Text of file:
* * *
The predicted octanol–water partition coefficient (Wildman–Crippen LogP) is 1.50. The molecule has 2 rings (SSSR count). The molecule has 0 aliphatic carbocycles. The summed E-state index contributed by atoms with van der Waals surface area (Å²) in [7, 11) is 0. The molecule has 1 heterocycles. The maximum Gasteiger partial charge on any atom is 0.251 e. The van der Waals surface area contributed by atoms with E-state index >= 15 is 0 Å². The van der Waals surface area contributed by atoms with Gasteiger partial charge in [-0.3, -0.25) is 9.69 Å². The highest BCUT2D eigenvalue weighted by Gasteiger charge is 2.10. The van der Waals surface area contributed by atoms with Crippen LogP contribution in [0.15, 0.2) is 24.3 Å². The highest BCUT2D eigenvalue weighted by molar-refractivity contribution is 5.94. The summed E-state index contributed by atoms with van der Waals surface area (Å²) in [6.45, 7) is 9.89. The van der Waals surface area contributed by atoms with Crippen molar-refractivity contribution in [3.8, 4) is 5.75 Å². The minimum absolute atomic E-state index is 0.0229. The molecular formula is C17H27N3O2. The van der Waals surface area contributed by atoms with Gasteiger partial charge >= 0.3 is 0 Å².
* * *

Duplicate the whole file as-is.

The predicted octanol–water partition coefficient (Wildman–Crippen LogP) is 1.50. The molecule has 2 rings (SSSR count). The molecule has 0 aliphatic carbocycles. The summed E-state index contributed by atoms with van der Waals surface area (Å²) in [7, 11) is 0. The molecule has 1 heterocycles. The maximum Gasteiger partial charge on any atom is 0.251 e. The van der Waals surface area contributed by atoms with E-state index >= 15 is 0 Å². The van der Waals surface area contributed by atoms with Gasteiger partial charge in [-0.3, -0.25) is 9.69 Å². The highest BCUT2D eigenvalue weighted by Gasteiger charge is 2.10. The van der Waals surface area contributed by atoms with Crippen LogP contribution in [0.15, 0.2) is 24.3 Å². The highest BCUT2D eigenvalue weighted by molar-refractivity contribution is 5.94. The summed E-state index contributed by atoms with van der Waals surface area (Å²) in [6.45, 7) is 9.89. The van der Waals surface area contributed by atoms with Crippen molar-refractivity contribution in [3.8, 4) is 5.75 Å². The minimum absolute atomic E-state index is 0.0229. The molecular formula is C17H27N3O2. The van der Waals surface area contributed by atoms with Gasteiger partial charge >= 0.3 is 0 Å².